Researchers at the University of Maryland, Baltimore County (UMBC) have published new findings in Molecular and Cellular Proteomics on critical cellular processes triggered when cells respond to environmental stress. Mark Marten, professor of chemical, biochemical, and environmental engineering, led the research team, which identified three coordinated pathways involved in the response to cell wall stress in filamentous fungi. Cynthia Chelius, who recently earned her Ph.D. in chemical engineering at UMBC, is the first author on the paper.
A previous NSF grant supported the work that Marten conducted with Ranjan Srivastava, University of Connecticut, and Steven Harris, University of Manitoba.
Numerous species of filamentous fungi are pathogens that can make people sick, especially people who are immunocompromised. Different species of fungi play an important role in the development of pharmaceuticals and enzymes, and agriculture, where fungi can help improve the quality of soil and make nutrients more readily available for crops. By understanding how cells work and respond to stress, researchers can reverse-engineer processes that could have a broad range of applications.
To understand how the fungal cell walls respond to environmental stressors, Marten and his team studied what he describes as the cell's "software"--rules that control how the cell behaves. When fungi experience stress, Marten's team found an increase in the number of septa (or cross-hyphal bulkheads) created. "When you stress cells, they sense it and try to protect themselves," Marten explains. He adds that fungi try to repair damage to their cell walls so that they can resume normal growth and function.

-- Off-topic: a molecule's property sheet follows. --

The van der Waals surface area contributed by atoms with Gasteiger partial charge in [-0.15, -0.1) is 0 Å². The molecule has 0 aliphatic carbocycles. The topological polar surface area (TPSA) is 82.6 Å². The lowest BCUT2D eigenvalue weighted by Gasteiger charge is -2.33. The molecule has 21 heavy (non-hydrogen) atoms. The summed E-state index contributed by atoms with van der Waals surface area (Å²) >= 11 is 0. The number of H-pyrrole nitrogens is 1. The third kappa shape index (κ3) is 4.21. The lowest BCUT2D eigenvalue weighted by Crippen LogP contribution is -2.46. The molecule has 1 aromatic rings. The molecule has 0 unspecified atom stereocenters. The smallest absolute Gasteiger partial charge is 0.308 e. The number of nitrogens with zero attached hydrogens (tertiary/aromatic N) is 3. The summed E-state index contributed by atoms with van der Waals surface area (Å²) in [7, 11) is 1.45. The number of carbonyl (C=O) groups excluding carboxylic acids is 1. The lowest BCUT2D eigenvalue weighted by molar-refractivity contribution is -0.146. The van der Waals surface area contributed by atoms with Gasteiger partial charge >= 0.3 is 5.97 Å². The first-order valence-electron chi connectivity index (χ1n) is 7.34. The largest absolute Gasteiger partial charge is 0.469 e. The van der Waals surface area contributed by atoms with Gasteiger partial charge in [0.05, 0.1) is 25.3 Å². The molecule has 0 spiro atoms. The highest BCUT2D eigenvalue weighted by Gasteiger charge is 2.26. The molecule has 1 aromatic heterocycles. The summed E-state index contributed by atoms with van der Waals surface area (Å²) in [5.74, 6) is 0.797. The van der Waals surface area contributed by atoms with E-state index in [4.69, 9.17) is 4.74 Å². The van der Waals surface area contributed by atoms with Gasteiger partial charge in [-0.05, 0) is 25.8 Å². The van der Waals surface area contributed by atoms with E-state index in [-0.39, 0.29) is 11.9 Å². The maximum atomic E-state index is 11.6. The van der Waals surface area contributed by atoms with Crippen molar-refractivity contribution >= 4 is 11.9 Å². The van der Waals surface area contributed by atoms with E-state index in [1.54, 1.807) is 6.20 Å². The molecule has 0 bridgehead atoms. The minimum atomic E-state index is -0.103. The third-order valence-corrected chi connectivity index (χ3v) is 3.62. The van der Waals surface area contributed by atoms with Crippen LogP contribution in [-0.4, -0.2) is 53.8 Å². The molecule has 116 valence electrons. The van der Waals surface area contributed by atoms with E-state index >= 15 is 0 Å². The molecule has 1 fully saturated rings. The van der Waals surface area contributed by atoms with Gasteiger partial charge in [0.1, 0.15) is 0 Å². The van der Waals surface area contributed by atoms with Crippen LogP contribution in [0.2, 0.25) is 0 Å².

The study used a multi-omic methodology, which researchers say can be applied to studying how signaling networks in cells work in general. The methodology allowed researchers to get a more detailed understanding of how cells respond to stressors. They found that when cell walls experience stress, there is a coordinated response through various pathways. By combining short time-scale phosphoproteomic sampling and longer scale transcriptomic sampling, the researchers were able to see a broader view of how cells respond to stress.
Marten, Srivatava, and Harris's teams will continue to collaborate on related research, which will be supported by a new three-year grant totaling $1.23 million grant from the National Science Foundation. This work will further explore how filamentous fungi repair their cell walls when exposed to stressors.
The team will examine how the parts of the fungal cell are assembled and how fungal gene regulatory networks function. They hope to understand how proteins in cells interact with each other, and how cells can turn on and off certain parts of their DNA to respond to stress.
"We were excited to see the results from this paper, as they both revealed a novel connection between different aspects of gene regulation in fungi and served as the basis for a new hypothesis regarding gene regulation in our most recent NSF Collaborative Research Award," says Marten.